The Next Generation Airline Distribution System

October 12, 2008

Travel distribution is for many an obscure segment of the travel industry. When audiences hear the word distribution they usually think of shipping or transport. It is quite inaccurate however to compare the role of travel distribution companies to the role of shipping companies. Unlike product distribution, information distribution is as much about packaging and labeling as it is about transportation.

When it comes to airline products, the information that the distribution systems (GDS) are packaging today, for either direct consumers or industry professionals, is reducible to three categories: schedules, availability, and pricing. None of the GDS show information at the point of sale about all of the other qualitative differentiators. The definition of onboard service is entirely left to one’s imagination or experience.

In all fairness, today’s GDS were originally designed to automate the selling of airline tickets by reservation agents and then later travel agents. All they needed was information about seat inventory and pricing, and the ability to issue tickets and passenger receipts. When it came to answering questions about the value proposition, the airline representative provided information by referring to product sheets, in-house training or fam trips, none of which was or is available through the GDS.

When this schedule and pricing information was exported to consumer sites, the impact of this lack of supporting detail is magnified ten fold. To get a clear picture of this, imagine that all the milk containers lined up on a supermarket’s shelf have the same color and that the only printed information on the face of each carton is the industry code name of the producer, the expiration date, and the price. As a consumer, one would have to buy a carton and open it to find out whether it is organic, or homogenized, or condensed, or sweetened.

As a contrast to airline distribution, consider hotel booking sites. They are content rich offering extensive descriptions of amenities and services. The hotel industry, entering the automated distribution environment a bit later than the airlines, has perhaps learned from their experience in addition to using newer technology to communicate (distribute) their product to the consumer.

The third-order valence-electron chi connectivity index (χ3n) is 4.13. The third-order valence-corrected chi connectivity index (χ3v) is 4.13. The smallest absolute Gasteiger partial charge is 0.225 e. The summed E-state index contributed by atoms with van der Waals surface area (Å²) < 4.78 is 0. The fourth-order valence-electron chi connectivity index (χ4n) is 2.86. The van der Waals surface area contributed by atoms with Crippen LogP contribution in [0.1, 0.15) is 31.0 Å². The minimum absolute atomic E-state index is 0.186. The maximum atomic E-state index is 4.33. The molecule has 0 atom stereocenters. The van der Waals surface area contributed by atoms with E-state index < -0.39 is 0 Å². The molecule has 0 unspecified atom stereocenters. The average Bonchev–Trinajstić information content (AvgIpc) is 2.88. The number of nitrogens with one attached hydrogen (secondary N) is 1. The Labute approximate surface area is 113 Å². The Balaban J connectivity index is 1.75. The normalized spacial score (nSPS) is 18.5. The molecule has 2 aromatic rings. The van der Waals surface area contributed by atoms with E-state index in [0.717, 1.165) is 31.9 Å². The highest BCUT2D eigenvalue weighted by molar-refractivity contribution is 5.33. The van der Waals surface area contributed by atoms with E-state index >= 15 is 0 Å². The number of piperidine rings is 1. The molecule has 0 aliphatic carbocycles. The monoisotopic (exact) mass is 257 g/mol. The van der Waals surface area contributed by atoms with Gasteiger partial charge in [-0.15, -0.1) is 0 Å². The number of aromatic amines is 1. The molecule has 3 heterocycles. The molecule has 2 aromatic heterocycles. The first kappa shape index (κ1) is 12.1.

The next generation GDS should in our view offer serious tools for airline product differentiation as well as customer segmentation. Both supplier and consumer are much more sophisticated and should be enabled to deliver and find appropriate products and information with the least amount of clicks and intermediaries.

Passengers should have access to information they need to customize their trips. Consider a transatlantic flight. One carrier might offer free drinks, full meals, free headsets, free newspapers and refreshment kits in all cabins, while another carrier for $50 less offers none of these. In today’s GDS environment you do not have access to any of this information. Wouldn’t the passengers like to know what they are getting for $50 less?

The FAA maintains databases with air traffic control actual take off and landing information. By comparing these to airline schedules we could inform in advance that there is a high probability of delays on a given route. Wouldn’t passengers like to have this information before they commit to buying a non refundable ticket? Would it not be a great service to travelers to be able to measure their trip time from door to door, not just airport to airport.

We are no longer in an era where “one size fits all”. Whether occasional travelers or road warriors, passengers much be empowered to choose the right aircraft, the right airport, and use the sales channel process most suited to their schedules and their expectations. That is where the GDS will prove themselves most useful to passengers and suppliers alike.


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